Trip to Edinburgh means golfing, single malting | The Latte Guy | Sept. 24

When you read these words, I will be arriving in Edinburgh, Scotland as part of a distinguished delegation of intrepid island golfers bound for the historic links of Scotland’s eastern coast and the ancient homes of some of Scotland’s finest and most sampling-friendly distilleries.

I’m also hoping to have time to kiss the Blarney Stone, climb the Eiffel Tower, check out the Vatican and drive on the Autobahn, all of which excursions I assume will be within walking distance of our home base in Edinburgh.

As you might have sensed, this is my first trip to Europe. In fact, it’s only the second time I’ve ever been east of the Mississippi, and the first time I crossed it I was in third grade.

In order to go on this trip, I had to temporarily surrender my lifetime membership in IBWKF (the International Brotherhood of White Knuckle Flyers).

So that I can make the most of my time in Scotland, I’ve boned up on Scottish history and culture. My rigorous preparation included watching Mel Gibson’s “Braveheart” three times, listening to the Battlefield Band’s version of “Da Merrie Boys O’ Ballyshannon” until I could understand 40 percent of the lyrics, and spending nearly half an hour on Wikipedia.

I’m confident my total immersion approach to Scottish history and culture will pay off.

For example, I now know that all Scottish men wear kilts, have red beards, and will toss a caber at you if provoked. But that’s OK, I like cabers.

I also ‘ken’ that Scottish women are almost all named Bonnie and liked to be called “lassies,” and that haggis is best served when both it and the consumer are copiously lubricated with a fine single malt.

To get to Scotland, or, more precisely, in order to get back out of Scotland, I recently applied for my first ever passport. My application was granted, which necessarily casts serious ‘asparagus’ on the effectiveness of the State Department’s background checking department.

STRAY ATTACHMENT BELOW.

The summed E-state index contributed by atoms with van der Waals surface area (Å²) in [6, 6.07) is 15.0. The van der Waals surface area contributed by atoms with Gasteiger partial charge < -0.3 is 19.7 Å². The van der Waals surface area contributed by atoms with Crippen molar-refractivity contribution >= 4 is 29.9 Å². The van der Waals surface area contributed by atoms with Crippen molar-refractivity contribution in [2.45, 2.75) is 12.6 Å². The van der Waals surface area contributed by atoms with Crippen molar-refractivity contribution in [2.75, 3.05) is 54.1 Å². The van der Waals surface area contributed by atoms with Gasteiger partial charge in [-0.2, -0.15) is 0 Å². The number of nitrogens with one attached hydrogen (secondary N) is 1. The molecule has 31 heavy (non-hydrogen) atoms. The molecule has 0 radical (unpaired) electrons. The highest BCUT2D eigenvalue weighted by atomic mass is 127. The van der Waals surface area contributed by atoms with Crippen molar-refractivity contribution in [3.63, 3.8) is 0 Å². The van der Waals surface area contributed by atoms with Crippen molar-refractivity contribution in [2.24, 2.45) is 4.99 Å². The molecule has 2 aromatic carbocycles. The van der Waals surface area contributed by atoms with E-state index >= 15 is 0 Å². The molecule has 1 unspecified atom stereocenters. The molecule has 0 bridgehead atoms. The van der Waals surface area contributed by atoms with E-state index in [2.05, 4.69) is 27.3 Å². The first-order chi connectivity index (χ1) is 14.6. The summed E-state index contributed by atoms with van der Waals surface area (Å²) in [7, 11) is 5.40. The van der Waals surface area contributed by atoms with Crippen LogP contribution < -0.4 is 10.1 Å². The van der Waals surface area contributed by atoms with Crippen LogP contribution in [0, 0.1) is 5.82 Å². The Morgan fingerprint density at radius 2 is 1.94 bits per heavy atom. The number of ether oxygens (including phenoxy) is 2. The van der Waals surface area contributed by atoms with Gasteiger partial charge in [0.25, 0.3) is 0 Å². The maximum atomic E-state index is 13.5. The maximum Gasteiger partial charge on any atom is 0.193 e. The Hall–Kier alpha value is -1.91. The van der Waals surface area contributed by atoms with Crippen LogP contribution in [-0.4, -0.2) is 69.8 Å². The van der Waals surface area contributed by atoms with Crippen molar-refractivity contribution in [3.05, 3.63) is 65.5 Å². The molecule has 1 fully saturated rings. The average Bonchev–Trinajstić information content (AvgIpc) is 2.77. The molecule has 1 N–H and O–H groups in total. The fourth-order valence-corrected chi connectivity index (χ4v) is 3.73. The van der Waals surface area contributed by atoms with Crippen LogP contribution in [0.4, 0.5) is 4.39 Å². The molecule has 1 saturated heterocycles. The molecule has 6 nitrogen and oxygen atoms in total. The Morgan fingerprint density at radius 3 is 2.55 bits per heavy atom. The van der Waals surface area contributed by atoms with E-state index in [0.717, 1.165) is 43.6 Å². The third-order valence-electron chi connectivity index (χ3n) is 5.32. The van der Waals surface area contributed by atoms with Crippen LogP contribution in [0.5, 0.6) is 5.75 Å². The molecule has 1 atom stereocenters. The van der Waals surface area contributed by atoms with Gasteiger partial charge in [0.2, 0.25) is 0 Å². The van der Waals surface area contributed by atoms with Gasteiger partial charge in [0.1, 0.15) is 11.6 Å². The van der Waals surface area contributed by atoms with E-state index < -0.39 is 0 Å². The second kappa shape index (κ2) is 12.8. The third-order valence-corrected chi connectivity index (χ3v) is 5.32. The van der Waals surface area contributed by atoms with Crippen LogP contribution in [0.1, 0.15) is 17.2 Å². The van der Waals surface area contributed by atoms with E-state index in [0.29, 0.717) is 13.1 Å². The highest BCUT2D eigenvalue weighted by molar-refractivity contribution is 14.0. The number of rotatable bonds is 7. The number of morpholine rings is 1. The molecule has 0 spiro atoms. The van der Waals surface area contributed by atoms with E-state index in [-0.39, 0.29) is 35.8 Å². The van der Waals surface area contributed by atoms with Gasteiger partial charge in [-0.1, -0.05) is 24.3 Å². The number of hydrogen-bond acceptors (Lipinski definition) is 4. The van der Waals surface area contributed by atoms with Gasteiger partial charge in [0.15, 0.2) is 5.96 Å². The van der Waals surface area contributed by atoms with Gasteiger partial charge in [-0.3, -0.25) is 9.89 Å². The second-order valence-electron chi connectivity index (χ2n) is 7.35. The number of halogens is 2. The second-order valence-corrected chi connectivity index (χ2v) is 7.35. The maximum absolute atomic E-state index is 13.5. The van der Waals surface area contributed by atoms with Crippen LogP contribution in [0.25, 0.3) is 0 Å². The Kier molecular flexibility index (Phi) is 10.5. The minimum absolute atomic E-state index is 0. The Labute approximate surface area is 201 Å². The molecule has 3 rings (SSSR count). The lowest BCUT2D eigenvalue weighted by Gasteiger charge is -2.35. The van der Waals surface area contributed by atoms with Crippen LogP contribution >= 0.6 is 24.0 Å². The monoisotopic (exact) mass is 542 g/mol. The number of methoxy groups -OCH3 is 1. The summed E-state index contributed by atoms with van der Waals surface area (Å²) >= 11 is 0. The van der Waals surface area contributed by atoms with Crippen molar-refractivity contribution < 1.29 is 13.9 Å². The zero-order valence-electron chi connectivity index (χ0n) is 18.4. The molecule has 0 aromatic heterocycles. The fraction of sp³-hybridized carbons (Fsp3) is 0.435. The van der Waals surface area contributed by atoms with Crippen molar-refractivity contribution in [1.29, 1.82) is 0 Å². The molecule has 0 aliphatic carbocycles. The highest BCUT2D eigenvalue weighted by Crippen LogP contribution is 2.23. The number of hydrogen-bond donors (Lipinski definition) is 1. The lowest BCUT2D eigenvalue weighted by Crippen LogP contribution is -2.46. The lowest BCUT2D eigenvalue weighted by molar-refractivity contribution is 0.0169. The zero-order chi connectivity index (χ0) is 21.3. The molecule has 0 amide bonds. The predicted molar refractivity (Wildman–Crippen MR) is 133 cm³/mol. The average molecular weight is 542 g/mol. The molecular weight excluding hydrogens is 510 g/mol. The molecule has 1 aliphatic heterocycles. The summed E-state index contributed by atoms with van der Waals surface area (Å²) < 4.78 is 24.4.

My passport arrived in the mail the other day. To be sure I get my money’s worth out of it, I’ve been trying to use it in some way every day. I’ve offered it up every time I’ve written a check or presented a credit card only to find out that possession of a valid U.S passport does not entitle one to a discount on haircuts, groceries, ferry tickets or postage stamps. In other words, it’s nae good to me here.

It may surprise some people to learn that my golf game is worthy of taking on the road, particularly on the road to the country where golf was invented. The truth is, I don’t have such a game. Yet.

But the opportunity to work on my links game in the company of such an august and distinguished bogey of golfers from the fair Isle of Bainbridge was impossible to pass up. Besides, at least one mature adult presence on the trip was called for.

In preparation for the golfing component of the trip, I’ve logged nearly two rounds of golf over the past six months, and spent nearly a full half hour on the driving range the other day, so I think my game is pretty much as ready as it’s ever likely to be.

I’ve also accumulated some essential golf paraphernalia, such as a currency converter to see exactly how much money I’m losing during each round, and a putter with a built in metric display to help me calculate just how many centimeters short to leave my fourth putt. I also bought a light windbreaker and a pair of cheap rain pants. I have it on good authority that the weather in Scotland in late September can be a bit on the wet and windy side, much like Seattle summers.

My kids were kind enough to get me a cool red plaid cap and a blue plaid golf towel to hang on my head and golf bag, respectively, so that I won’t look too much like a tourist. Bless their hearts.

Unless one of my traveling companions commits a major social or cultural faux pas and we all get locked up in the Bastille or sent to the Black Hole, we should be back on American soil by the first Sunday in October. Until then, as they say in Edinburgh, Aloha, and Vaya Con Dios!

Attorney Tom Tyner is author of “Skeletons From Our Closet,” a collection of writings on the island’s latte scene.

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